This is a difficult predicament. On one hand, you don’t want them to find out later that you knew about the cheating, but, on the other hand, you also don’t want to remain silent either. With this conundrum in mind, student Erik Rodriguez advises College News on the best course of action.

“Confront [your friend’s] boyfriend or girlfriend about the cheating. Say you know about it and recommend they stop, tell your friend, end the relationship, etc. Perhaps you will ignite a spark to better their relationship or end it… I don’t consider this getting too involved, [but rather] just [being] confrontational in a good way.”

Carefully evaluating the state of the relationship helps as well. Is this person one you expect to be around for just a few weeks or someone to be around for a while? The answer may help inform your course of action.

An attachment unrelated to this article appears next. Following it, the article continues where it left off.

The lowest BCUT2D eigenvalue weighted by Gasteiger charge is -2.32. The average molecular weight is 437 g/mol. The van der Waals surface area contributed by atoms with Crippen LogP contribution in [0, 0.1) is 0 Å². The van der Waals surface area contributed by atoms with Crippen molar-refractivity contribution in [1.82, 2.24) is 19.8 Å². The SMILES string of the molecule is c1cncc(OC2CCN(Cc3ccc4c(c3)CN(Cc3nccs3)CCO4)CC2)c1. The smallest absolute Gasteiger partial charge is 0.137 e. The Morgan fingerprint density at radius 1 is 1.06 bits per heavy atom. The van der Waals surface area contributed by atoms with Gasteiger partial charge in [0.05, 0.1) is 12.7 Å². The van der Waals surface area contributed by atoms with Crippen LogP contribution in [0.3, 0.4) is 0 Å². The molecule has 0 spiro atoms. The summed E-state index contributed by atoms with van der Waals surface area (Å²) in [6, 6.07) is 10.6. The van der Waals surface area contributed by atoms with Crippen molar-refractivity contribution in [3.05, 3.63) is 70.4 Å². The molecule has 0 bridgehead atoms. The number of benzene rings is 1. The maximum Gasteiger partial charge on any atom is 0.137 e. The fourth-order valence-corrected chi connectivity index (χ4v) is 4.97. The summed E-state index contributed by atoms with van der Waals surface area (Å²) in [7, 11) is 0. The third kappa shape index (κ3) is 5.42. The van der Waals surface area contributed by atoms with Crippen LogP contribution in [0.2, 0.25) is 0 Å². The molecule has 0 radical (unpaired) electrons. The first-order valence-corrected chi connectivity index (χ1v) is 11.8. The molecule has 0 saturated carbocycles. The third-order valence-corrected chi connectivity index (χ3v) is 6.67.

Also, consider yourself in the opposite position. While hearing about this awful situation from a good friend is better than finding out from the class gossip, some issues are best kept private. Most people would rather hear the bad news from their partner and handle the situation out of the public view. If this is the case, then do not let them know you knew beforehand unless, of course, they bring you up in conversation.

Still feel uncomfortable with these options? Just keep one thing in mind. The power of suggestion, such as dropping hints and capturing cheating behavior in picture messages, can go a long way.

Is it cheating? Not sure if what you see is cheating? Here are a few sure-fire cheating signs:

 

1. He or she is touching another person in an intimate way or kissing.
2. If you approach the couple, they both seem very nervous or don’t bother to introduce the “friend.”
3. The suspected cheater immediately starts to give excuses as to why he or she is with the other person.
4. You happen to see a flirty text or photo on his or her phone that does not belong to your friend.
5. You see recent photos on Facebook or MySpace of him or her behaving badly.